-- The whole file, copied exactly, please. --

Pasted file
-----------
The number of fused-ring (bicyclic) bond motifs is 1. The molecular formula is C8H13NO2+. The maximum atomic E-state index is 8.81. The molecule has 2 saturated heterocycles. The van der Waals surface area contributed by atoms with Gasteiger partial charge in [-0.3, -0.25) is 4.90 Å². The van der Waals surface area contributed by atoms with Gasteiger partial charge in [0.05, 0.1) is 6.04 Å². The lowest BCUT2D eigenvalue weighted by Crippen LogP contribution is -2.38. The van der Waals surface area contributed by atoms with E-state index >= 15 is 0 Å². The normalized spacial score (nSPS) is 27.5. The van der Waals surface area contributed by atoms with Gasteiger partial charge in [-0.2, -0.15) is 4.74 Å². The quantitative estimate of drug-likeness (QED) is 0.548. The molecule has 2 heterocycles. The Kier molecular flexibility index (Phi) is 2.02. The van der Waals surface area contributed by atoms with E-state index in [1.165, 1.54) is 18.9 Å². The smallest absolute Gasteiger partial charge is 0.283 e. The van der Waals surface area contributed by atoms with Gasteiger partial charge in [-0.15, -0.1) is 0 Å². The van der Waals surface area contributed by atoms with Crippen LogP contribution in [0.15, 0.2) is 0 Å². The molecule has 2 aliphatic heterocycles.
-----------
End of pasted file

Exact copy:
The number of fused-ring (bicyclic) bond motifs is 1. The molecular formula is C8H13NO2+. The maximum atomic E-state index is 8.81. The molecule has 2 saturated heterocycles. The van der Waals surface area contributed by atoms with Gasteiger partial charge in [-0.3, -0.25) is 4.90 Å². The van der Waals surface area contributed by atoms with Gasteiger partial charge in [0.05, 0.1) is 6.04 Å². The lowest BCUT2D eigenvalue weighted by Crippen LogP contribution is -2.38. The van der Waals surface area contributed by atoms with E-state index >= 15 is 0 Å². The normalized spacial score (nSPS) is 27.5. The van der Waals surface area contributed by atoms with Gasteiger partial charge in [-0.2, -0.15) is 4.74 Å². The quantitative estimate of drug-likeness (QED) is 0.548. The molecule has 2 heterocycles. The Kier molecular flexibility index (Phi) is 2.02. The van der Waals surface area contributed by atoms with E-state index in [1.165, 1.54) is 18.9 Å². The smallest absolute Gasteiger partial charge is 0.283 e. The van der Waals surface area contributed by atoms with Gasteiger partial charge in [-0.15, -0.1) is 0 Å². The van der Waals surface area contributed by atoms with Crippen LogP contribution in [0.15, 0.2) is 0 Å². The molecule has 2 aliphatic heterocycles.